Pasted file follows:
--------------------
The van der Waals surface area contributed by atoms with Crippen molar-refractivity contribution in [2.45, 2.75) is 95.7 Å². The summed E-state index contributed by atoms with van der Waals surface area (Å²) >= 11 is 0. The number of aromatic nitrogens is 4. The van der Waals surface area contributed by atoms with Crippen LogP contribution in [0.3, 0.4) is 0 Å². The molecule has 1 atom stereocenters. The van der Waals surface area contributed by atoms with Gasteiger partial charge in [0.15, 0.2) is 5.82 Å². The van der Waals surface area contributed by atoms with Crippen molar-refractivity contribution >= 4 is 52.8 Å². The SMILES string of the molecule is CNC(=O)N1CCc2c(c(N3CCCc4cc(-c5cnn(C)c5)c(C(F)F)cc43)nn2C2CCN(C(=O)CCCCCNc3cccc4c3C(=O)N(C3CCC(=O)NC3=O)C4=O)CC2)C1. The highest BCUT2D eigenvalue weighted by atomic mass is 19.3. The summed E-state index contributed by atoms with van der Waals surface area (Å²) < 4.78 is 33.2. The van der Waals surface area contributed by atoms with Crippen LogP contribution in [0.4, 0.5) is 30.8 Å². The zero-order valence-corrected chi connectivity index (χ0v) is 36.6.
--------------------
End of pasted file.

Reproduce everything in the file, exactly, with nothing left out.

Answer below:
The van der Waals surface area contributed by atoms with Crippen molar-refractivity contribution in [2.45, 2.75) is 95.7 Å². The summed E-state index contributed by atoms with van der Waals surface area (Å²) >= 11 is 0. The number of aromatic nitrogens is 4. The van der Waals surface area contributed by atoms with Crippen LogP contribution in [0.3, 0.4) is 0 Å². The molecule has 1 atom stereocenters. The van der Waals surface area contributed by atoms with Gasteiger partial charge in [0.15, 0.2) is 5.82 Å². The van der Waals surface area contributed by atoms with Crippen molar-refractivity contribution >= 4 is 52.8 Å². The SMILES string of the molecule is CNC(=O)N1CCc2c(c(N3CCCc4cc(-c5cnn(C)c5)c(C(F)F)cc43)nn2C2CCN(C(=O)CCCCCNc3cccc4c3C(=O)N(C3CCC(=O)NC3=O)C4=O)CC2)C1. The highest BCUT2D eigenvalue weighted by atomic mass is 19.3. The summed E-state index contributed by atoms with van der Waals surface area (Å²) < 4.78 is 33.2. The van der Waals surface area contributed by atoms with Crippen LogP contribution in [0.4, 0.5) is 30.8 Å². The zero-order valence-corrected chi connectivity index (χ0v) is 36.6.